April 16, 2012 § Leave a comment
A: To gain enough of an audience to get the attention of a literary agent who can sell his manuscript to a major publishing house with a big enough promotional budget to ensure his literary debut will be the first stoner comedy to ever win a Pulitzer.
This answer works as a punchline because it is both true (agents can reach me at firstname.lastname@example.org) and absurd (Is the best way to get someone to look at the concentrated result of three years of studious craftsmanship, searching thought, and careful revision really blanketing the internet with every half-assed theory I get while watching Trailer Park Boys with a bong in my lap?).
The shorter, less pathetic (and therefore less funny) answer is that I keep on having half-decent insights into the nature of humor and don’t know what else to do with them. I’d love to write an academic essay or a book-length meditation on the funny but, thankfully, day after day I find enough inspiration to keep me busy on my fiction. After 8 hours working grocery at Whole Foods and 3 more working on a novel at the library, serious critical writing sounds impossible: I just want to relax on the couch and be entertained.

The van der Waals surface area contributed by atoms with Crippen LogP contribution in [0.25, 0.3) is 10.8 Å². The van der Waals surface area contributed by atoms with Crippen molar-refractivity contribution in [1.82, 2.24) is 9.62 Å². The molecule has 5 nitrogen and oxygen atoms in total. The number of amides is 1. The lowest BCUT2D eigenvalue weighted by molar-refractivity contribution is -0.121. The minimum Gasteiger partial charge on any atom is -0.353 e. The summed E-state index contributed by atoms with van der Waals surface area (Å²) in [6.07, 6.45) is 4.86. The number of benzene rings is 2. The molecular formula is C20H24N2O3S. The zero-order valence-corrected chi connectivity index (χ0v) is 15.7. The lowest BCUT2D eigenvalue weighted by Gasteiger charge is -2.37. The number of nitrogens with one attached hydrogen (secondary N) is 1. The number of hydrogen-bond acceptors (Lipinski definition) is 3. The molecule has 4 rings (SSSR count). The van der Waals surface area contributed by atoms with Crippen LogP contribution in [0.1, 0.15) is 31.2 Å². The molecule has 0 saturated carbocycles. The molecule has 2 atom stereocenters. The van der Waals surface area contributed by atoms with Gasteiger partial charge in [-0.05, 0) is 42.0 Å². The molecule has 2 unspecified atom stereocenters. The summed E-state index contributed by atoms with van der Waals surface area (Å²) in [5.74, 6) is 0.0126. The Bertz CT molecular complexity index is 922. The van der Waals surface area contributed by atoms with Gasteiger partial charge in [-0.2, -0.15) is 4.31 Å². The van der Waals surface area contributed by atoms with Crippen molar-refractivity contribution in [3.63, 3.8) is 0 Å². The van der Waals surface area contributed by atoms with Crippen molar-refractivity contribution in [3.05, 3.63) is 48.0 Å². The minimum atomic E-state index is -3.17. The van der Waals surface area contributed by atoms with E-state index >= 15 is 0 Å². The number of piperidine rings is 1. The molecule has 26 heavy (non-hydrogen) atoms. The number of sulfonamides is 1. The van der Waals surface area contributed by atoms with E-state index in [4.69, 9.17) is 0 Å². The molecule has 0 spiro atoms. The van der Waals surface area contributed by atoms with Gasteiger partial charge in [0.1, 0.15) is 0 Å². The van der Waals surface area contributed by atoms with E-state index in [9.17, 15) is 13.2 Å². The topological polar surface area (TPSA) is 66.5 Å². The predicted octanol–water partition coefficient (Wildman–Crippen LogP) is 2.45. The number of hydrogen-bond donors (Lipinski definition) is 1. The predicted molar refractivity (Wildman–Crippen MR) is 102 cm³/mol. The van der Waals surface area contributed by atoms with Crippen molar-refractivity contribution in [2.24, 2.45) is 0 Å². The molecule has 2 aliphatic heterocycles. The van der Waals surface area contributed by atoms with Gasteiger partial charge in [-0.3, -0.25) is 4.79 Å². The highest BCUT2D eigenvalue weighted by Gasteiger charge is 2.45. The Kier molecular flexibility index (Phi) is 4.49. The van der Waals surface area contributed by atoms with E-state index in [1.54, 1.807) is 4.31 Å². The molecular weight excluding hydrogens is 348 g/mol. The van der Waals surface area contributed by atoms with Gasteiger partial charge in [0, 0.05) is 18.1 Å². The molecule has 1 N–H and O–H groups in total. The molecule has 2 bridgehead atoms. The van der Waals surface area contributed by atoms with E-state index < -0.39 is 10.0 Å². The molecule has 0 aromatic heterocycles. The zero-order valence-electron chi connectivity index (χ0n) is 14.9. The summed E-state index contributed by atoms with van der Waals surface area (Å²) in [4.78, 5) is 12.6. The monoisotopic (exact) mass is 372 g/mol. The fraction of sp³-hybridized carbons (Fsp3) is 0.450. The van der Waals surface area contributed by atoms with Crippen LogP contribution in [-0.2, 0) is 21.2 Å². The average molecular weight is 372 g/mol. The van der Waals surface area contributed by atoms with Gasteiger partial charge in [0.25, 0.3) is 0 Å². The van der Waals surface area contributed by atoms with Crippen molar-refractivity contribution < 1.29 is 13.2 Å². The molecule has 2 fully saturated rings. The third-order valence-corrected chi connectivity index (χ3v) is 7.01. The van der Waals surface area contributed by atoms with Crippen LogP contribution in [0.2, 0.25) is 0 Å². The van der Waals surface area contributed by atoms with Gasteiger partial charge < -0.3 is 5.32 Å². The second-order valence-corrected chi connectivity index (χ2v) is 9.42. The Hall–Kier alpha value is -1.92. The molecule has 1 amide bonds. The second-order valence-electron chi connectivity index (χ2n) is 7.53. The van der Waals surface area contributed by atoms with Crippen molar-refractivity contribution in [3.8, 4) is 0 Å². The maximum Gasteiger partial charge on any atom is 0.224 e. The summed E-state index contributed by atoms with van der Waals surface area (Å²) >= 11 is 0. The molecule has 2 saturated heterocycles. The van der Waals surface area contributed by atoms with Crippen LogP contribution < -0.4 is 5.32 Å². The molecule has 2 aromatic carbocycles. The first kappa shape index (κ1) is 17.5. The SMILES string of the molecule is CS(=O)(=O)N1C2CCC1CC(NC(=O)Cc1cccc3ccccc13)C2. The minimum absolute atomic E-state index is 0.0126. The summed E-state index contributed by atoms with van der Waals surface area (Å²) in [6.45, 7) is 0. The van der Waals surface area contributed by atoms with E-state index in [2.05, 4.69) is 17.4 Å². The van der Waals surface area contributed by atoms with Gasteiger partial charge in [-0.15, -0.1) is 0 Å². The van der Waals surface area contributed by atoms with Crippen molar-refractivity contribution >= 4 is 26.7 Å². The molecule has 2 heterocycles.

Interestingly, as I’ve grown into an adult, I’ve found my taste in entertainment growing more juvenile. As a teenager and mid-twenties man-child, I loved self-serious art films and cerebral dramas–but as I’ve become more intimate with physical falterings, the responsibilities of romance, and dead-ended dreams, I find I’d much rather watch someone fall off a chair and/or fart.
I am certain, though, this trend is not simply a desire for diversion from increasingly-unavoidable problems: two of the TV shows I’ve most enjoyed over the past year, Party Down and Bored to Death, have been about struggling artists coming to terms with fading chances at success, and I think I find them most satisfying because I feel like they are making fun of me. Or better: making light of my situation, forcing me to realize my burdens aren’t as heavy as they seem.
The first step in any twelve-step is admitting the problem; the diagnosis precedes the cure: humor makes us acknowledge our pains in a way that makes them instantly more bearable, healing our lives by bring us deeper into them.
This is one of the insights I want to share and explore with this blog because, without anywhere to record it, it will surely be accidentally exhaled tomorrow, making room for the next big bong-rip revelation.
The Oldest Jokes in the World, then, will be my attempt to collect my ideas on the nature of humor, it’s relation to seriousness and to the truth, and it’s ability to heal and enrich our lives. I plan to post at least once a week, on Mondays, with some sketchy thought such as this, hopefully adding a fun example of the theories in practice for a second post later in the week. While most of my examples will probably come from literary fiction—since this is my area of practice (and, in my opinion, an endeavor in need of more humor)—I also hope to look at humorous moments in TV shows, movies, comics, and rap music to build towards some sort of universal theory or ethic of humor.